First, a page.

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Catalogue of care problems for Stone pensioner who suffered serious stroke, inquest told

By Staffordshire Newsletter  |  Posted: March 13, 2014

By Alison Thomas

Catalogue of care problems for Stone pensioner who suffered serious stroke, inquest told

Catalogue of care problems for Stone pensioner who suffered serious stroke, inquest told

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A grieving daughter has told an inquest that her mother fell into a "black hole" of care failings after suffering a serious stroke.

The inquest at Cannock heard of a catalogue of problems in the care of 82-year-old Audrey Wakefield, from Stone, after she first suffered a stroke in January last year, including NHS IT systems that could not communicate with each other, lack of coordination between hospital and community health care, a fall at a residential home, followed by a visit to A&E which appeared not to have discovered a spine fracture and head injury.

Mrs Wakefield’s daughter, Anne Dicks said she wanted lessons to be learned from her mother’s death, and said she feared that the whole Stone area remained in the same ‘black hole’ because care was not joined up between different health providers.

“If this inquest on mum can help that change it will be a good outcome,” Mrs Dicks said. “I wouldn’t be putting myself through all this hell otherwise.”

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The inquest was adjourned to a date to be fixed because one of the witnesses, Dr Firasai Khan, who was a locum A&E doctor at Stafford Hospital during Mrs Wakefield’s illness, failed to appear due to a mix-up over dates. South Staffordshire coroner Andrew Haigh said he was an ‘important’ witness.

The inquest heard that Mrs Wakefield, of St Michael’s Mount, Stone, a former schoolteacher, and a volunteer helper at Stone Stroke Club, suffered a severe stroke, caused by a blood clot, on January 8, 2013.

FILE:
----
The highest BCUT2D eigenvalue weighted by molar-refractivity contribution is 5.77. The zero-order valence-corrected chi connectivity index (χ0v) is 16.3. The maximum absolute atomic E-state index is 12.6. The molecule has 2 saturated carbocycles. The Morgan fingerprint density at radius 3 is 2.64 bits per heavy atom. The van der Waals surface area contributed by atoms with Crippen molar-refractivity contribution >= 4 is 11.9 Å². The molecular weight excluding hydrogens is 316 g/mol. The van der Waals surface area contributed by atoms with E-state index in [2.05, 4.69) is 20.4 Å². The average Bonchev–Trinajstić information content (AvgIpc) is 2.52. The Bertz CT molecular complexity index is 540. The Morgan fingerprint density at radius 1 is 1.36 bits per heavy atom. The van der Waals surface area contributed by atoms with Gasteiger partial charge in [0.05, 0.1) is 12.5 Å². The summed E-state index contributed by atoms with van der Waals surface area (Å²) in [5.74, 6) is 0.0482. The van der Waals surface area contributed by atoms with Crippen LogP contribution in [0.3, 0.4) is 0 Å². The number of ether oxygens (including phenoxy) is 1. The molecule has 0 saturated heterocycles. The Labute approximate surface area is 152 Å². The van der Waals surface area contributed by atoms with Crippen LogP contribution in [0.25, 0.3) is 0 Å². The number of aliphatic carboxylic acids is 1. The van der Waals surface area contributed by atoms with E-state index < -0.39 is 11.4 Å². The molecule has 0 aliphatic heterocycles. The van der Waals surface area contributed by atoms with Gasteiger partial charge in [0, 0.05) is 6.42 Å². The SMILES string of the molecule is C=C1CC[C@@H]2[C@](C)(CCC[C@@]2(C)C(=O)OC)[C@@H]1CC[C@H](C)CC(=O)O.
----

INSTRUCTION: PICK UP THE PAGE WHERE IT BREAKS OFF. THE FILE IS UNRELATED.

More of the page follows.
She was taken to the University Hospital of North Staffordshire’s stroke unit, and consultant Dr Indira Natrajan said she made a good initial recovery, though she had speech and mobility problems. Mrs Wakefield also suffered from atrial fibrilation - an irregular heartbeat - which meant a tendency to bloodclots, so it was decided she should start on warfarin treatment to thin her blood.

She was discharged home on January 1l, and Dr Natrajan said he telephoned her GP at Stone’s Cumberland House Surgery to inform him.

But it later transpired that the electronic discharge summary sent by UHNS was not received by the surgery because it did not have the same Medisec computer system.

UNHS also had to refer Mrs Wakefield to the central Staffordshire community stroke team, rather than its own North Staffordshire team for follow-up therapy, but it appeared that the referral for community care was not picked up.

The inquest heard that Mrs Wakefield was referred by a social worker for respite care at Manor House care home, in Walton, Stone, because she was not coping at home.

While there she fell backwards against a cabinet while trying to get out of her chair.

The current manager of the home, Lesley Powell, who was not working there at the time of the fall, on February 21, said it appeared from the records that a mobility risk assessment had not been carried out on Mrs Wakefield.

Care staff called out paramedics and she was taken to Stafford Hospital, but was returned early the next morning, and staff were told there was no bone injury and no treatment had been given. But no discharge records were sent with her, Mrs Powell said.

She added that a local GP was called the next day, but told staff no visit was necessary as Mrs Wakefield had been seen by a hospital doctor.

Mrs Wakefield’s condition deteriorated and she was taken to UHNS on February 24. A CT scan on February 26 discovered a traumatic bleed on her brain. Dr Natrajan told the inquest this was a risk with blood-thinning treatment.

Further scans revealed more blood clots around her body, but she failed to respond to treatment, and she was transferred to Douglas Macmillan Hospice in early April and died there on April 11.

Pathologist Dr Terence Hollingworth told the inquest that Mrs Wakefield had fractured a vertebra in her spine in the fall, and had also struck the back of her head, which he said had damaged the internal connections in her brain and caused the bleed.

“I am definitely of the opinion that it was traumatic and there was no other reason for the bleeding,” he said, adding that even minor head injuries were ‘important’ for patients on warfarin.

The immediate cause of death was pneumonia, and Mrs Wakesfield had also suffered a closed head injury, a stroke and atrial fibrillation.

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